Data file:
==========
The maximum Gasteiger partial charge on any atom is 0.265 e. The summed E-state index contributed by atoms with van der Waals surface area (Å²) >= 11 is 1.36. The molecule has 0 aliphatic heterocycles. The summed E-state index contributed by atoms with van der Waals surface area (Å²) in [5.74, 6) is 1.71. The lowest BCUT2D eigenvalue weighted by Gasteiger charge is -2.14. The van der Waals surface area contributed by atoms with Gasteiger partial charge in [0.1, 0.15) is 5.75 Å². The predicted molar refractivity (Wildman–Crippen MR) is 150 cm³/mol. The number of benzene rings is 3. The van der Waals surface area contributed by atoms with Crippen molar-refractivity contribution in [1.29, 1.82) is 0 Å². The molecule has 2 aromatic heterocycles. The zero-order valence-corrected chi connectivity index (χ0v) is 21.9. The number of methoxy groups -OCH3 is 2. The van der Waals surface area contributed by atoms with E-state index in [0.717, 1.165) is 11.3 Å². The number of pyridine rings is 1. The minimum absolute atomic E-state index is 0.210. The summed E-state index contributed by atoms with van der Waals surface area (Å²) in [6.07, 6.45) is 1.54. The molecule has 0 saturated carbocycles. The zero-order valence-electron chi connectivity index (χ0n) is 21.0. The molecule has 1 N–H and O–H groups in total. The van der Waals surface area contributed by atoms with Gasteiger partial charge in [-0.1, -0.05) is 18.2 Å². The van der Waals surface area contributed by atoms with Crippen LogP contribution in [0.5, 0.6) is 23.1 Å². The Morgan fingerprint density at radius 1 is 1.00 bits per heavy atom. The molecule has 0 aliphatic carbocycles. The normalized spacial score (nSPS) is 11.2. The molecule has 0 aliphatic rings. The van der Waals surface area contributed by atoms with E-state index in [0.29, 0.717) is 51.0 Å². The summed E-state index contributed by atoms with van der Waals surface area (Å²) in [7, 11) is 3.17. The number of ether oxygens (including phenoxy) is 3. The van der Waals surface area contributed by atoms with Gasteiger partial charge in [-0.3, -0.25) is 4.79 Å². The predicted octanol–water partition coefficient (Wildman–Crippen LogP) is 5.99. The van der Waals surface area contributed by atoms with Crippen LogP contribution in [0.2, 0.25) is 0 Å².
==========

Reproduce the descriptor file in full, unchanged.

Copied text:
The maximum Gasteiger partial charge on any atom is 0.265 e. The summed E-state index contributed by atoms with van der Waals surface area (Å²) >= 11 is 1.36. The molecule has 0 aliphatic heterocycles. The summed E-state index contributed by atoms with van der Waals surface area (Å²) in [5.74, 6) is 1.71. The lowest BCUT2D eigenvalue weighted by Gasteiger charge is -2.14. The van der Waals surface area contributed by atoms with Gasteiger partial charge in [0.1, 0.15) is 5.75 Å². The predicted molar refractivity (Wildman–Crippen MR) is 150 cm³/mol. The number of benzene rings is 3. The van der Waals surface area contributed by atoms with Crippen molar-refractivity contribution in [1.29, 1.82) is 0 Å². The molecule has 2 aromatic heterocycles. The zero-order valence-corrected chi connectivity index (χ0v) is 21.9. The number of methoxy groups -OCH3 is 2. The van der Waals surface area contributed by atoms with E-state index in [0.717, 1.165) is 11.3 Å². The number of pyridine rings is 1. The minimum absolute atomic E-state index is 0.210. The summed E-state index contributed by atoms with van der Waals surface area (Å²) in [6.07, 6.45) is 1.54. The molecule has 0 saturated carbocycles. The zero-order valence-electron chi connectivity index (χ0n) is 21.0. The molecule has 1 N–H and O–H groups in total. The van der Waals surface area contributed by atoms with Gasteiger partial charge in [-0.1, -0.05) is 18.2 Å². The van der Waals surface area contributed by atoms with Crippen LogP contribution in [0.5, 0.6) is 23.1 Å². The Morgan fingerprint density at radius 1 is 1.00 bits per heavy atom. The molecule has 0 aliphatic carbocycles. The normalized spacial score (nSPS) is 11.2. The molecule has 0 aliphatic rings. The van der Waals surface area contributed by atoms with E-state index in [0.29, 0.717) is 51.0 Å². The summed E-state index contributed by atoms with van der Waals surface area (Å²) in [7, 11) is 3.17. The number of ether oxygens (including phenoxy) is 3. The van der Waals surface area contributed by atoms with Gasteiger partial charge in [-0.3, -0.25) is 4.79 Å². The predicted octanol–water partition coefficient (Wildman–Crippen LogP) is 5.99. The van der Waals surface area contributed by atoms with Crippen LogP contribution in [0.2, 0.25) is 0 Å².